Defining a process
A good definition of a process is the most important step towards an efficient process structure. Before a process can be described it is essential for an organization to reflect on the necessary information to manage and control a process. So before you start visualizing and modelling we first start to define what the process is about using 8 simple process elements.
This process management approach is developed by Sensus Process Management
- What am I going to do?
- Define your own process structure
- Map objectives clearly
- Make a good inventory of all risks
Explanation of the BPM process definition elements
Why do we have this process? What is its added value? Who am I doing it for? The description of the objective often encompasses the result of the process.Explanation: The objective of the process indicates the reason why the process takes place. Relating the objective of the process to the objectives of the company guarantees the added value of the process.Example: Recruitment & selection process: ensuring the influx of sufficiently qualified staff, within the boundaries set by the company’s staff budget.
Customer / Supplier:
For whom is the product or service created (who purchases it, who uses it)? Supplier: Who is responsible for creating the service/product and output? A customer can also be an internal party, an internal customer. Explanation Customer: The process basically revolves around the customer. Each activity must add value to the result the customer requires. Supplier: Is the party that delivers the result, i.e. the party responsible for the end product or service.
- In the case of local authorities, its customers will often be residents
- In the case of a production company, the customer is the buyer of, for example, the chair
- Internally, the customer can be a department head or, for example, the HRM department as a whole.
- Head of the Training & Consultancy department
- Software development team leader.
Input / Output:
Input: The thing or event that triggers the process.
Output: The result (the product/service) produced by the process.
Sometimes the output of one process is used as input for the next. Explanation Input is something that is transformed, consumed, used or processed. What is it that triggers the process? Output is the tangible product or service that is delivered at the end of the process. Example Input: Phone call, request, alert, complaint. Output: A product, such as a chair, forklift truck, etc. Or a service, such as an insurance policy, permit, supplying a temp, etc.
Tools are the things (machines, accommodation, etc.) needed to be able to execute the process. Explanation: What tools are used during the process? What machines, documents, software, and other facilities (accommodation, equipment) do the actors use in carrying out their activities as part of a process?
- Personal protective equipment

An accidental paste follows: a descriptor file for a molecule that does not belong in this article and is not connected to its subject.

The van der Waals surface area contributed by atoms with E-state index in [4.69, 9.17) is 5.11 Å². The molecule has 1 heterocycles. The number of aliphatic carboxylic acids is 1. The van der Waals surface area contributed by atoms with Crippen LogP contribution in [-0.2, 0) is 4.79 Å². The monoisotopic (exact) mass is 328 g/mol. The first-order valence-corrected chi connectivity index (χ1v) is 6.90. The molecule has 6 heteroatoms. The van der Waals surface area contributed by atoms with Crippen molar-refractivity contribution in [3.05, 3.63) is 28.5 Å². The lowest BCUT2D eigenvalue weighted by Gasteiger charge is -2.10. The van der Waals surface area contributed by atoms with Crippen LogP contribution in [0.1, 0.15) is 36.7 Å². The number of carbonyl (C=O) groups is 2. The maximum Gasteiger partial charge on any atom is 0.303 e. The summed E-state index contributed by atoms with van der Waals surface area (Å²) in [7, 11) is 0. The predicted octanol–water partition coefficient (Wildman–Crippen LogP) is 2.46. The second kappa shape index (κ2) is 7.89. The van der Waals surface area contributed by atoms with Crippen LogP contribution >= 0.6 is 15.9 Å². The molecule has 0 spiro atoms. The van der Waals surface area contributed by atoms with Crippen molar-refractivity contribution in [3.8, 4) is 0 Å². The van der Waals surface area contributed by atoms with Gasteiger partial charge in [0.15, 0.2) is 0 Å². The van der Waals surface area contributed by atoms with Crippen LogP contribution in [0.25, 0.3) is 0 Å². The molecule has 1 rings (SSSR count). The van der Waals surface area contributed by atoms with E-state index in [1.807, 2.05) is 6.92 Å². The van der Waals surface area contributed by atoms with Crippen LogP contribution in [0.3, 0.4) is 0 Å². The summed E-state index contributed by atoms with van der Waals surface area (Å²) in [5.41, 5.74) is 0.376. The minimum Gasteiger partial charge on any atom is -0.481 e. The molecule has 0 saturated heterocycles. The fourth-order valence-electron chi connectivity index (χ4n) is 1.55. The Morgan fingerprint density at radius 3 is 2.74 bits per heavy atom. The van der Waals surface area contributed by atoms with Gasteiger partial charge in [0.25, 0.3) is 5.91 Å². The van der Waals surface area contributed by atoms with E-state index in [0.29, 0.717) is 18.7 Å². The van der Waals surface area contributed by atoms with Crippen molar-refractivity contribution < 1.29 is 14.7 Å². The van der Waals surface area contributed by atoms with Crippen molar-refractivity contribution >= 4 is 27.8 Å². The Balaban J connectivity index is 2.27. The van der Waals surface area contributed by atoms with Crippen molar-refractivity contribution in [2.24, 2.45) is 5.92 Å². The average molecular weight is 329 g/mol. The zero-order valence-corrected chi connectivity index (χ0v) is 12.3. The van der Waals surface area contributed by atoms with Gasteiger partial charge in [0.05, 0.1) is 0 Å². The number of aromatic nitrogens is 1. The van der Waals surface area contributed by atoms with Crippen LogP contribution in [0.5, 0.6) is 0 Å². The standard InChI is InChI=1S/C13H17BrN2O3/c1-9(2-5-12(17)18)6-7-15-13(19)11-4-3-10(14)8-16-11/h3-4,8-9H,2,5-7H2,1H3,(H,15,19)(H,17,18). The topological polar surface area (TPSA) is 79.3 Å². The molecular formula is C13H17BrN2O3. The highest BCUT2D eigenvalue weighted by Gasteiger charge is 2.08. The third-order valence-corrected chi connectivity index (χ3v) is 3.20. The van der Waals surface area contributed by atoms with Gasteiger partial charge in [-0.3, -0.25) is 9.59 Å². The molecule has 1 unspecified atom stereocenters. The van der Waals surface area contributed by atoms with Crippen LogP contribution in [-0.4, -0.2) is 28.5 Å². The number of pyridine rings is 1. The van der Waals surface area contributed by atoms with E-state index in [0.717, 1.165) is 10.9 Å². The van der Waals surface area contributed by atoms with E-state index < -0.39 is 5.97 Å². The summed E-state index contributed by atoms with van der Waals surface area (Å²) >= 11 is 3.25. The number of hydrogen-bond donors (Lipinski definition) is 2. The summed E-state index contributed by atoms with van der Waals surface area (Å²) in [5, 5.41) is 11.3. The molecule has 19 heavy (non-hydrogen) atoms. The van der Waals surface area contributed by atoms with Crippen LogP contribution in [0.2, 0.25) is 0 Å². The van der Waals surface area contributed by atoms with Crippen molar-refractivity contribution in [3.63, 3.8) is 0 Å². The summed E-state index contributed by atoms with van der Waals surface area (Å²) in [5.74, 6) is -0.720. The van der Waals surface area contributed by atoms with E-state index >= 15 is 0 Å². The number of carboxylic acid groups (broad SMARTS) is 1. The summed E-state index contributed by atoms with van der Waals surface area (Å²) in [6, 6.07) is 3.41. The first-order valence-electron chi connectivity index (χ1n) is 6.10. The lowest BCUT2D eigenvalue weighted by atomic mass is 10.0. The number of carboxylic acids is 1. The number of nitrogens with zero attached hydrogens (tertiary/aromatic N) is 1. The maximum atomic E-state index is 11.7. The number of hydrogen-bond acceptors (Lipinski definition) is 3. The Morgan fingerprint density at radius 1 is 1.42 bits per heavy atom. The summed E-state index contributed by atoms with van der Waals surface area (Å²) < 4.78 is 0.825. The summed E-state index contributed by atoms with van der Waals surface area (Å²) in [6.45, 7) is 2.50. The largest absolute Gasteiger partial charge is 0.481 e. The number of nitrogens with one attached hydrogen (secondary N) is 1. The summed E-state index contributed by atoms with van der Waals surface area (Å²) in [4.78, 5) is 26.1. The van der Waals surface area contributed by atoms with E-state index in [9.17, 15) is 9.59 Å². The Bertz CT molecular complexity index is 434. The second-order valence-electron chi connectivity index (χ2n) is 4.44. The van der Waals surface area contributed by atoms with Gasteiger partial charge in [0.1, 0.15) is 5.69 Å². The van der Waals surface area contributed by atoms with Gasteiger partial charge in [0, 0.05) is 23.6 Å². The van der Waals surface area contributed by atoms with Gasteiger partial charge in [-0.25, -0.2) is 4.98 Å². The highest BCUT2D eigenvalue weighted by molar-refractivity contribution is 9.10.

- Specific machines or software applications
- Raw materials.
Who is responsible for (owner of) the process and who is involved in the process? The process owner is the person responsible for optimum definition, functioning and adjustment of processes.
Explanation: A number of the activities that make up a process are performed by people. These people are considered to be actors with a specific role. The assignment of tasks, authorisations and responsibilities to these actors is a crucial factor in ensuring the effectiveness and efficiency of a process.
Example: In principle, any employee can be involved in or responsible for a process. For example, Customer Relations Manager, Production Manager, Team Leader or Secretary.
All preconditions, requirements (standards), plans and policy documents that play a part in controlling the process. Explanation: Many processes are subject to legislation and regulations or standards. These come into play in the control and definition of a process. Internal company policy or guidelines can also impact on the process.
- Quality criteria
- ISO standards
Risks / Measures:
Risk is the possibility of an event taking place, multiplied by the consequences of that event. Measures are the steps taken to mitigate risks.
Explanation: Processes may come with risks. Identifying the risks associated with a process is an integral part of defining that process, as is listing measures that can be taken to mitigate those risks.
Example: A bank that issues a loan exposes itself to risk. Needless to say, the bank factors in such risk, because a certain percentage of loans does entail risk. The costs of such risky loans are estimated and subsequently reflected in the price of the loan, i.e. the interest rate.
Performance indicators are units of measurements, such as turnaround times, deadlines, minimum results achieved, etc.
Explanation: A measurable unit that provides information regarding the functioning of a specific process, and the extent to which set objectives are achieved. Every objective must meet the SMART criteria.
SMART = Specific, Measurable, Attainable, Realistic, Timely.
Example: Invoice processing, including approval, must not take more than 2 days. KPI: maximum turnaround time of 2 days. Average sickness absence for the full year 2012 must not exceed 3%. KPI: absence rate for 2012 below or equal to 3%.
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